Campaigners step up heritage park fight

A CAMPAIGN group fighting to stop a �20million heritage park on the border of Essex and Suffolk has submitted its formal objection to the scheme.

James Hore

A CAMPAIGN group fighting to stop a �20million heritage park on the border of Essex and Suffolk has submitted its formal objection to the scheme.

The Stour Valley Action Group, known as SVAG, was set up to fight the proposed Horkesley Park Heritage and Conservation Centre.

Local family company Bunting and Sons want to transform disused green houses at Great Horkesley, near Nayland, into a tourist attraction, including a John Constable experience, and have hailed the project as a “celebration of the English countryside”.

Nearly 500,000 people are predicted to visit every year, helping to create 270 jobs.

The company has urged people to look at the plans and make their own mind up, accusing demonstrators of twisting the facts.

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Colchester Borough Council will vote on the plans later this year and SVAG has now formally submitted its objections to Horkesley Park.

The protest group employed its own independent consultants to help prepare their submission document.

SVAG has said the application should be rejected, claiming:

- More than 75% of revenues predicted would come from retail activities, so the application is therefore a retail development and should be treated as such in the assessment of conformance with planning law.

- Bunting and Sons have failed to demonstrate any overriding need for the development, with all the heritage and conservation elements “readily available” elsewhere within the region.

- The application is a “thinly disguised” attempt to get planning permission for the buildings and infrastructure for a shopping village using the disguise of a visitor attraction.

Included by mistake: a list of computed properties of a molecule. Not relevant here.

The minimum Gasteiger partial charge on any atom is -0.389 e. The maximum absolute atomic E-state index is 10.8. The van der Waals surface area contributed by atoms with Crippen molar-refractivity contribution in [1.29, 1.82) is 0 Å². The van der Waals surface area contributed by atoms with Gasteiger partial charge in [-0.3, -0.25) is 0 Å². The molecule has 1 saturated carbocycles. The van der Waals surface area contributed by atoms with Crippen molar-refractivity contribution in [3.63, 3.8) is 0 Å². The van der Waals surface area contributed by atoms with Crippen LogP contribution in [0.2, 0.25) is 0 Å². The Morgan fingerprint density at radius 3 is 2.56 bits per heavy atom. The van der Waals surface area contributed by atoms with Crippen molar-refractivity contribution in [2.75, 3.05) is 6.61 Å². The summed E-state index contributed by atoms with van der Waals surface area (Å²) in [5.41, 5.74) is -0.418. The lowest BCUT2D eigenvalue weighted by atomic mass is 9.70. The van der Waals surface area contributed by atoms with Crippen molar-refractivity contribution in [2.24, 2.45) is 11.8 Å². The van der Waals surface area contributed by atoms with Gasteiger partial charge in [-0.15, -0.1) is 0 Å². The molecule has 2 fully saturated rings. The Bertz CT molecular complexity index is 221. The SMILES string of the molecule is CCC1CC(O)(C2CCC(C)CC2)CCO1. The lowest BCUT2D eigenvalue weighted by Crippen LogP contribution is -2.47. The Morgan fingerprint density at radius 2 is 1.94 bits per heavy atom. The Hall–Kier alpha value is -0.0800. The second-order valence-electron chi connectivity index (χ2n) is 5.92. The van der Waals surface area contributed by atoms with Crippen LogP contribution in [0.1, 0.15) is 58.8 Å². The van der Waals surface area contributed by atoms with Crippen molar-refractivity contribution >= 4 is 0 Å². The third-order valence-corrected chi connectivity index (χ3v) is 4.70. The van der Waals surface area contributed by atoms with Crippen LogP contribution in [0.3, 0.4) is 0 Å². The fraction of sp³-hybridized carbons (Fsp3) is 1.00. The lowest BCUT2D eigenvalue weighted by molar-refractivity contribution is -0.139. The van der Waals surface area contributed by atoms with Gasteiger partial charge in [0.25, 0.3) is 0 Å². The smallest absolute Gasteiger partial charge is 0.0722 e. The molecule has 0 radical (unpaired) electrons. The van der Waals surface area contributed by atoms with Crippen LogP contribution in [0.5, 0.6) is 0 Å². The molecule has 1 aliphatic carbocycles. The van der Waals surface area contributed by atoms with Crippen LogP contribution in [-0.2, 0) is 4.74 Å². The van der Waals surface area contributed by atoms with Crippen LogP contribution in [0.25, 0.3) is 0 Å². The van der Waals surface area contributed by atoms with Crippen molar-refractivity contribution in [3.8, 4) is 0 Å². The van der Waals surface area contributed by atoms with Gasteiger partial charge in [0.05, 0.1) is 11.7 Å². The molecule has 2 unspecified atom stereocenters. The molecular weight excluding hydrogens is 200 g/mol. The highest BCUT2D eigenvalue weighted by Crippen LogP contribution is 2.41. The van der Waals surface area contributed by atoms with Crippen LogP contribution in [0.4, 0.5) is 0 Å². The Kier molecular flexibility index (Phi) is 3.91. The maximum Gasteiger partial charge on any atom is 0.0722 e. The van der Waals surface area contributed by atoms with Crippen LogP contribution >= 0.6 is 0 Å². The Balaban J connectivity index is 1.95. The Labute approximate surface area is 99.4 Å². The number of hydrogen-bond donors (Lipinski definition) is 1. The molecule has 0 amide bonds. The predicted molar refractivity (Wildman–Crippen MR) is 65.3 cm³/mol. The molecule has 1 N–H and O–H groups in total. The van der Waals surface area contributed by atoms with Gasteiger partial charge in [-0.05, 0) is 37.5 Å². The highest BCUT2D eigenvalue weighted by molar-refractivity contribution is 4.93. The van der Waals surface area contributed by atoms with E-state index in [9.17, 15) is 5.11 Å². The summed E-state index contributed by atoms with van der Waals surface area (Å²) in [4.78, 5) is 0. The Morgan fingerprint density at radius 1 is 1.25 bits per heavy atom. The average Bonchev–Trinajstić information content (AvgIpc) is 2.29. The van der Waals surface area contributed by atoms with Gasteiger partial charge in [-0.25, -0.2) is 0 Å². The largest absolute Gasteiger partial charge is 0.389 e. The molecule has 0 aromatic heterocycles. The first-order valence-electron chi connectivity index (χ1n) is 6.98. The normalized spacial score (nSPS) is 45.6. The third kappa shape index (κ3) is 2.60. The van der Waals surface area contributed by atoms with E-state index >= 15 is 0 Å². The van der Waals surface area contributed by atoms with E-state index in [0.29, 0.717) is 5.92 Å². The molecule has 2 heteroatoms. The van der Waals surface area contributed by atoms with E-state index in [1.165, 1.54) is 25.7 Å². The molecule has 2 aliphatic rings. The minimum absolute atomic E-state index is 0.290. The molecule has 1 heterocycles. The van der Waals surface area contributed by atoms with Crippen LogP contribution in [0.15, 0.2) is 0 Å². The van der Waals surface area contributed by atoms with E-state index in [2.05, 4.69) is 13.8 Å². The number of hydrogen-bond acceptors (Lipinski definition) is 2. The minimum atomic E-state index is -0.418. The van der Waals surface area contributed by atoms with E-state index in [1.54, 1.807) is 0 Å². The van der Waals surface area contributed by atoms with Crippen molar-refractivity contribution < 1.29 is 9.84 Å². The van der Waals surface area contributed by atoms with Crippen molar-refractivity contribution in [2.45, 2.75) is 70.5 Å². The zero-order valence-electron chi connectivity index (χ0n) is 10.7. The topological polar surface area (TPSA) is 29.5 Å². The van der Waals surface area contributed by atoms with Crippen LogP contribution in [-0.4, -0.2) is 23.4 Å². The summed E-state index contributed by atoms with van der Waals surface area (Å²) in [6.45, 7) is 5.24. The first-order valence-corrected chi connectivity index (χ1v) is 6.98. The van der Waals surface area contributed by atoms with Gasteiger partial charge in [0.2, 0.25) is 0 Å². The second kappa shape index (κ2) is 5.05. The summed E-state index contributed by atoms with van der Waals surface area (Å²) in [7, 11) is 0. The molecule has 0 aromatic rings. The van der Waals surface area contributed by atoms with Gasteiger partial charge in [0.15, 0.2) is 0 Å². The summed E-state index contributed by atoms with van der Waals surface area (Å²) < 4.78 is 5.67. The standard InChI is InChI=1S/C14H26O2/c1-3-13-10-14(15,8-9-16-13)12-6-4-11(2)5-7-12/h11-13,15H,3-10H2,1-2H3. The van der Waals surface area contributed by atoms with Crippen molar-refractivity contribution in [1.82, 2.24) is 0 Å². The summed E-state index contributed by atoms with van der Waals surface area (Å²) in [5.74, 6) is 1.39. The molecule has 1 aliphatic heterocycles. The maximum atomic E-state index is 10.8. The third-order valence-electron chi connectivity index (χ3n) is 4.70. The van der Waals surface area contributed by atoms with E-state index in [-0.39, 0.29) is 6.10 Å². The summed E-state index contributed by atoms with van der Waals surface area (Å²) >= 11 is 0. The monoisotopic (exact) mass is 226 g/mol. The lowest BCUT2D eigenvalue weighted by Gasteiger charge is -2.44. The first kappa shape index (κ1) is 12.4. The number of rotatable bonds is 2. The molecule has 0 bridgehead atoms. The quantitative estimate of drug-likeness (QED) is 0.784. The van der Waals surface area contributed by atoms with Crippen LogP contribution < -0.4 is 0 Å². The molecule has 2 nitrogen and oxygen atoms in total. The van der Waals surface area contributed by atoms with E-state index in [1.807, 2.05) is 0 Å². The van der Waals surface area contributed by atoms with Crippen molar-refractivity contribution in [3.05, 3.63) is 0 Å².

- The local road infrastructure is not sufficient to cope with the predicted influx of visitors.

A spokeswoman said: “In forming our opinions we have taken note of a number of other weighty objections to the proposal made by the following bodies and individuals, all of whom have particular knowledge of the areas of heritage and conservation in which Buntings claim Horkesley Park would be involved: The National Trust, the Joint Advisory Committee to the Dedham Vale and Stour Valley AONB, The Colne-Stour Society, The Dedham Vale Society, Gainsborough's House, and Dr Ronald Blythe.

“These informed opinions support our belief that the development would irreparably damage the landscape and the tourist destinations of Constable Country, and that the Buntings proposal shows neither intention nor capability of mounting exhibits of genuine cultural value.

“Our conclusion is that the application is defective on so many grounds that it should be withdrawn and abandoned by Bunting and Sons before any more public resources are wasted on its evaluation.”

But Stephen Bunting, partner with the company, told the EADT this month: “SVAG has misrepresented the Horkesley Park scheme and they have caused scaremongering.

“Horkesley Park will be an asset to the community - it will be an amenity for local people and a draw for tourists and provide 270 jobs net.

“We have refined and improved the proposals and that has been carefully done over a long period of time and we have listened to people and adjusted things.

“It has been professionally assessed and theses assessments are not something that we have dreamt up - they are the ones that Colchester Borough Council wanted.”